Preparing the Environment for Mand Training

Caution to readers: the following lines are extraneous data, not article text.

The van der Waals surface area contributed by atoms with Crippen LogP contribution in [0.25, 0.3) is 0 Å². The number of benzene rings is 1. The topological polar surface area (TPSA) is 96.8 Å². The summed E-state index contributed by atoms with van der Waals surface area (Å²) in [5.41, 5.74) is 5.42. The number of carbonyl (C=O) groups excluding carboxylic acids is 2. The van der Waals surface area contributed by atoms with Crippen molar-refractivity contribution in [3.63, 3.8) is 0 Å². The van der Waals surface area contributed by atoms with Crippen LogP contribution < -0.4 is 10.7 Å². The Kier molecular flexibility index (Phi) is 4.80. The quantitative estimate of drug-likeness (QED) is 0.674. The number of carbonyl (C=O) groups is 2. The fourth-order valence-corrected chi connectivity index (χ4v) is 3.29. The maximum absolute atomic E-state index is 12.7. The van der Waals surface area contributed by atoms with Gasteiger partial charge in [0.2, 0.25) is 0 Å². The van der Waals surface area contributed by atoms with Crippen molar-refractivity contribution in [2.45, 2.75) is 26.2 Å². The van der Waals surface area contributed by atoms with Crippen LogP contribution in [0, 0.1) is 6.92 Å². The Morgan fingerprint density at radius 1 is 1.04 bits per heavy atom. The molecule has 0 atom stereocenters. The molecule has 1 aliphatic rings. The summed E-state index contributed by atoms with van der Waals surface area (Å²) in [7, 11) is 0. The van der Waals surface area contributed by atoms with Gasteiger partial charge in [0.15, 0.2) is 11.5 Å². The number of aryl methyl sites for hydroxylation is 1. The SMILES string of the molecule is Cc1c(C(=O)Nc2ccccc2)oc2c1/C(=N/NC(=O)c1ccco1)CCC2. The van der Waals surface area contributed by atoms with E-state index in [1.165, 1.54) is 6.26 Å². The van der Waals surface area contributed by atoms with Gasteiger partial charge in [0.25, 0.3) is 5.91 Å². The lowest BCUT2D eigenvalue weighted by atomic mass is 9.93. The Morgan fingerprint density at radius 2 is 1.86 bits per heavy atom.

In order to establish and maintain motivation, items that serve as reinforcement cannot be freely accessible to the student. As we mentioned before, instructors will need to have control over reinforcement availability. A central way of controlling access is through the careful ordering of the physical environment. Teachers can set up classrooms so that the things a student likes can only be reached through the intercession of an instructor. Some ways of doing this include putting items on higher shelves, placing preferred toys in clear bins that may be difficult for the student to open, and keeping edibles in clear multi-chambered boxes such as sewing boxes or tackle boxes. Some teachers will wear aprons in which they can store small reinforcers for immediate access. In many preschool classrooms that follow a developmental conceptual model, play materials are kept available for student exploration. This is a beneficial arrangement for typically developing children, but may work against children with a weak mand repertoire. The free access to the play materials may compete with establishing opportunities for making requests. The student will have no need to talk to anyone if there are so many things out that they can get without ever interacting. This is especially true for students with autism who by definition will show differences in their pattern of interaction. The recommendation then is to “sanitize” the environment in order to increase the motivation for social opportunities to make requests.